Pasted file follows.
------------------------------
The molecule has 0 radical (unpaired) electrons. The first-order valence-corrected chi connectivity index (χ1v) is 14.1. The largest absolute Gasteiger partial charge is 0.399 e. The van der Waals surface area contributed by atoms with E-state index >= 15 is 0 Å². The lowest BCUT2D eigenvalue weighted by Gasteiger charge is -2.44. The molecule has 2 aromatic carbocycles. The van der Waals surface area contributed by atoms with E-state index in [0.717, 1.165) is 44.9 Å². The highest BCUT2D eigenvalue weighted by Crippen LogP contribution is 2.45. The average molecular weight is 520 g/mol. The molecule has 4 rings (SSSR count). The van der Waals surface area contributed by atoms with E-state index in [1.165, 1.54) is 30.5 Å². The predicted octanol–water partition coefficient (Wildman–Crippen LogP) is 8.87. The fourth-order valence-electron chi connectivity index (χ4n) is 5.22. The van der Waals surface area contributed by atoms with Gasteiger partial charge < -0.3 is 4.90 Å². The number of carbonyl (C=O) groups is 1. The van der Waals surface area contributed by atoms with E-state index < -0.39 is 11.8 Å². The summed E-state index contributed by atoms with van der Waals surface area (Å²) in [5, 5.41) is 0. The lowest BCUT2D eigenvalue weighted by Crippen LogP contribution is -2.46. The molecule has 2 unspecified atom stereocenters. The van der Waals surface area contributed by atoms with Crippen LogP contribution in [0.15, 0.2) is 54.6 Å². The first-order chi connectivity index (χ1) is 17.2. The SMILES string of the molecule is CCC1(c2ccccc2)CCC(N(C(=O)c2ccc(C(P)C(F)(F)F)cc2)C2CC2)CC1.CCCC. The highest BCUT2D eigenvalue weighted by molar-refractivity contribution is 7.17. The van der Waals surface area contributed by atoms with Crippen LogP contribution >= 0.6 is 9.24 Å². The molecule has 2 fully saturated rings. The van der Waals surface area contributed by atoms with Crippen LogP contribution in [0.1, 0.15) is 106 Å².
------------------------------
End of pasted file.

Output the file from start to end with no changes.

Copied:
The molecule has 0 radical (unpaired) electrons. The first-order valence-corrected chi connectivity index (χ1v) is 14.1. The largest absolute Gasteiger partial charge is 0.399 e. The van der Waals surface area contributed by atoms with E-state index >= 15 is 0 Å². The lowest BCUT2D eigenvalue weighted by Gasteiger charge is -2.44. The molecule has 2 aromatic carbocycles. The van der Waals surface area contributed by atoms with E-state index in [0.717, 1.165) is 44.9 Å². The highest BCUT2D eigenvalue weighted by Crippen LogP contribution is 2.45. The average molecular weight is 520 g/mol. The molecule has 4 rings (SSSR count). The van der Waals surface area contributed by atoms with E-state index in [1.165, 1.54) is 30.5 Å². The predicted octanol–water partition coefficient (Wildman–Crippen LogP) is 8.87. The fourth-order valence-electron chi connectivity index (χ4n) is 5.22. The van der Waals surface area contributed by atoms with Gasteiger partial charge < -0.3 is 4.90 Å². The number of carbonyl (C=O) groups is 1. The van der Waals surface area contributed by atoms with E-state index < -0.39 is 11.8 Å². The summed E-state index contributed by atoms with van der Waals surface area (Å²) in [5, 5.41) is 0. The lowest BCUT2D eigenvalue weighted by Crippen LogP contribution is -2.46. The molecule has 2 unspecified atom stereocenters. The van der Waals surface area contributed by atoms with Crippen LogP contribution in [0.15, 0.2) is 54.6 Å². The first-order chi connectivity index (χ1) is 17.2. The SMILES string of the molecule is CCC1(c2ccccc2)CCC(N(C(=O)c2ccc(C(P)C(F)(F)F)cc2)C2CC2)CC1.CCCC. The highest BCUT2D eigenvalue weighted by molar-refractivity contribution is 7.17. The van der Waals surface area contributed by atoms with Crippen LogP contribution >= 0.6 is 9.24 Å². The molecule has 2 fully saturated rings. The van der Waals surface area contributed by atoms with Crippen LogP contribution in [0.1, 0.15) is 106 Å².